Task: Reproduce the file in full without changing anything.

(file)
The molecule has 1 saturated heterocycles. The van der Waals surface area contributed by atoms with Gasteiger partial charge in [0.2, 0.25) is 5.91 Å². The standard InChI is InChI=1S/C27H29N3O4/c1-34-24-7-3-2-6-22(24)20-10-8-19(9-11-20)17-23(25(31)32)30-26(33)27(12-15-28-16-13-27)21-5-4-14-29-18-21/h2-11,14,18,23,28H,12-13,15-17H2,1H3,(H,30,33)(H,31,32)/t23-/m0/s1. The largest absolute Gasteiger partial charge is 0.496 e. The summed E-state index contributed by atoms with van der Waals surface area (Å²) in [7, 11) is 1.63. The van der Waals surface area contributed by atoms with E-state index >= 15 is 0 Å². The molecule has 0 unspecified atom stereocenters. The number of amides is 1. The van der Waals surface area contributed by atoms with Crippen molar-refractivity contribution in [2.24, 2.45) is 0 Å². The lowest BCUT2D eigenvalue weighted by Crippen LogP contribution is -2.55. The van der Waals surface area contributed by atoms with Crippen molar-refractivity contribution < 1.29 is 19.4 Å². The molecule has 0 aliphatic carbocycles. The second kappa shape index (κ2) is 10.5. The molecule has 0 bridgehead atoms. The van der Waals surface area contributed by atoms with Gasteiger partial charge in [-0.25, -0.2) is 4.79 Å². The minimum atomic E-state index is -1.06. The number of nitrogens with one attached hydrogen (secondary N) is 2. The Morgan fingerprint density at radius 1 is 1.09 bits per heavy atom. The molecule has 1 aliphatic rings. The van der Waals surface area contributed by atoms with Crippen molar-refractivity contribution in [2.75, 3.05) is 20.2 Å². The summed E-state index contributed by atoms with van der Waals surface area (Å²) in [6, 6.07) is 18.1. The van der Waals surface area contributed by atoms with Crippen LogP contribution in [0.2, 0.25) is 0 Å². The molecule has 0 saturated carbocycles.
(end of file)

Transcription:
The molecule has 1 saturated heterocycles. The van der Waals surface area contributed by atoms with Gasteiger partial charge in [0.2, 0.25) is 5.91 Å². The standard InChI is InChI=1S/C27H29N3O4/c1-34-24-7-3-2-6-22(24)20-10-8-19(9-11-20)17-23(25(31)32)30-26(33)27(12-15-28-16-13-27)21-5-4-14-29-18-21/h2-11,14,18,23,28H,12-13,15-17H2,1H3,(H,30,33)(H,31,32)/t23-/m0/s1. The largest absolute Gasteiger partial charge is 0.496 e. The summed E-state index contributed by atoms with van der Waals surface area (Å²) in [7, 11) is 1.63. The van der Waals surface area contributed by atoms with E-state index >= 15 is 0 Å². The molecule has 0 unspecified atom stereocenters. The number of amides is 1. The van der Waals surface area contributed by atoms with Crippen molar-refractivity contribution in [2.24, 2.45) is 0 Å². The lowest BCUT2D eigenvalue weighted by Crippen LogP contribution is -2.55. The van der Waals surface area contributed by atoms with Crippen molar-refractivity contribution < 1.29 is 19.4 Å². The molecule has 0 aliphatic carbocycles. The second kappa shape index (κ2) is 10.5. The molecule has 0 bridgehead atoms. The van der Waals surface area contributed by atoms with Gasteiger partial charge in [-0.25, -0.2) is 4.79 Å². The minimum atomic E-state index is -1.06. The number of nitrogens with one attached hydrogen (secondary N) is 2. The Morgan fingerprint density at radius 1 is 1.09 bits per heavy atom. The molecule has 1 aliphatic rings. The van der Waals surface area contributed by atoms with Crippen molar-refractivity contribution in [2.75, 3.05) is 20.2 Å². The summed E-state index contributed by atoms with van der Waals surface area (Å²) in [6, 6.07) is 18.1. The van der Waals surface area contributed by atoms with Crippen LogP contribution in [0.2, 0.25) is 0 Å². The molecule has 0 saturated carbocycles.